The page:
All content on this blog is copyright by Marci Andrews Wahlquist as of its date of publication.

Tuesday, September 13, 2011

Writing the Journey

I am embarking this week on a new adventure: teaching a writing class at the local senior center. I taught college writing classes for ten years many years ago now, and I have taught seniors more recently (genealogy and genealogical software). We shall see if I can successfully combine the old subject and the new audience. I am not teaching alone; my brother will team teach with me. I told him my main aim is to have fun, but it really is to help at least one person write something he or she is proud of producing.

The director of the senior center told us that they had started a writing class with a teacher whose subject was writing memoirs; then the teacher died suddenly, but the class has kept meeting, encouraging each other to write and share what they are writing. It has morphed into a creative writing group. My brother and I wanted to revive the memoir class. The director wanted us to teach creative writing. We decided to split our eight weeks in half, doing personal essays for the first half and short fiction the second half. We think we may get some interesting results.

For almost thirty years I judged a high school writing contest (I got roped into judging because my friend-who-became-my-sister-in-law was in charge and needed reliable “volunteers” to be judges.) I have read hundreds of personal essays and short fiction from teenagers. I think I know most of the potential pitfalls of the genres, especially the pitfalls presented by being so young that you don’t know that your heartfelt ideas are all cliches.

I wonder if the seniors will write in cliches. No matter what the age of the writer of a piece I am reading, I almost always find what people choose to reveal about their lives to be intensely interesting. Other people’s perspectives surely enrich my own journey.

My son had to create the seeds of a hero’s journey journal for a writing class he took in high school. We went through things he had written for other classes to get ideas, and he ended up creating a megalomaniac twenty-pound rat as the foil for his hero, a dog. It made me think about Agatha Christie, who wrote a lot of stories featuring megalomaniacal villains whose ambition is to rule the world. I love stories like these. What a hero really needs is a truly crazy villain to fight. No ambiguity. No second-guessing whether the villain deserves an ignominious ending. Didn’t we all cheer when Harry Potter’s sacrifice vanquished Voldemort for good? I wonder if I can suggest a good vs. evil theme for the seniors’ creative projects. I would love to see what kinds of villains they would create, what kinds of heroes, what kinds of conflicts. How enriching their wise perspectives would be!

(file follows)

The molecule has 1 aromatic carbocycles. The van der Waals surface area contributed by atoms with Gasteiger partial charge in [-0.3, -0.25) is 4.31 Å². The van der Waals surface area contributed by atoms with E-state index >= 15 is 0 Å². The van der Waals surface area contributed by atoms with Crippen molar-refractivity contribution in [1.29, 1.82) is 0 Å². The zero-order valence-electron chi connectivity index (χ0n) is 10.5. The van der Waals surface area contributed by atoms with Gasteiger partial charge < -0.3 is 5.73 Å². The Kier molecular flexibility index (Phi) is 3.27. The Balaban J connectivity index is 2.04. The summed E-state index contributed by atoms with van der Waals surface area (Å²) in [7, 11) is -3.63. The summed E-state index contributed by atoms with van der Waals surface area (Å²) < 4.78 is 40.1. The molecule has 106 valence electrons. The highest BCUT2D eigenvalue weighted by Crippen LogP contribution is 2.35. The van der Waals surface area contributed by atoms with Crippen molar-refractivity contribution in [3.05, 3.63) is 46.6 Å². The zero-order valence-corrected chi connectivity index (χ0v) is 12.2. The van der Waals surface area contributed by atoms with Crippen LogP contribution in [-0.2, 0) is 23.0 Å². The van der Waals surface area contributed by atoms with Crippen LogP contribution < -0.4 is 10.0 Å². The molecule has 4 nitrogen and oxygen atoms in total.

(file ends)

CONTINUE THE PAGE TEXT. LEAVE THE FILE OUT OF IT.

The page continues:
My sister-in-law brought us a book on writing personal histories, written by Don Norton, a retired BYU professor, who is probably the most expert in the subject of anyone I know of. I loved his book! I want simply to start on page one and teach the whole thing, so sure am I that anyone and everyone could benefit from it. However, we already advertised the content of our class, and we do have only eight short weeks, and I am obviously not Don Norton (!). On the other hand, I am going to use some of his ideas for teaching the personal essay part of our class, connecting our first assignment firmly to the idea of using personal essays as a way to tackle the longer project of writing a personal history in manageable chunks.

I love hearing and reading people’s life stories. No life is uninteresting to me. If I can help one person to discover how to reveal the journey he or she has taken in fascinating detail, whether through personal experience or through fiction, I will count it a success.

Friday, September 9, 2011

Insomnia

It's a quarter to five in the morning and I have not been able to get to sleep yet. I never thought I would have insomnia, but here it is, obviously. When I am waiting for sleepiness to hit, lots of things start to worry me. What if one of my family members gets hit by a car today? What if one of them gets food poisoning from something I cook? What if a fire breaks out down in the basement tonight for some inexplicable reason? What if we have a home invasion? What if the dog develops cancer?

How am I going to teach my genealogy class with no sleep? How am I going to hide the circles under my eyes?

My brother and I decided to team-teach a writing class at the local senior center. We start next Thursday. Now I am thinking, What was I thinking? What if they don't like me? What if nobody does any of the assignments we've come up with? What if they don't laugh at our jokes? What if their hearing aids all stop working at once?

Sleeplessness seems to have given my entire body the fidgits--this is my word for Restless Legs Syndrome, only I get that crawly, itchy, jumpy feeling under my skin everywhere, not just in my legs. It starts in my calves and moves out. I feel like running around the block to see if it will go away. I keep doing exercises, tightening all my muscles to hold the itch, to fight the jumpiness.

I cannot think of anything that is bothering me particularly. Besides the unreasonable fears that come with tiredness and unreasonably early morning hours. Here we go again.

What if a horde of spiders attack my bed? What if . . .

>yawn< Hey! I think I will try my pillow again.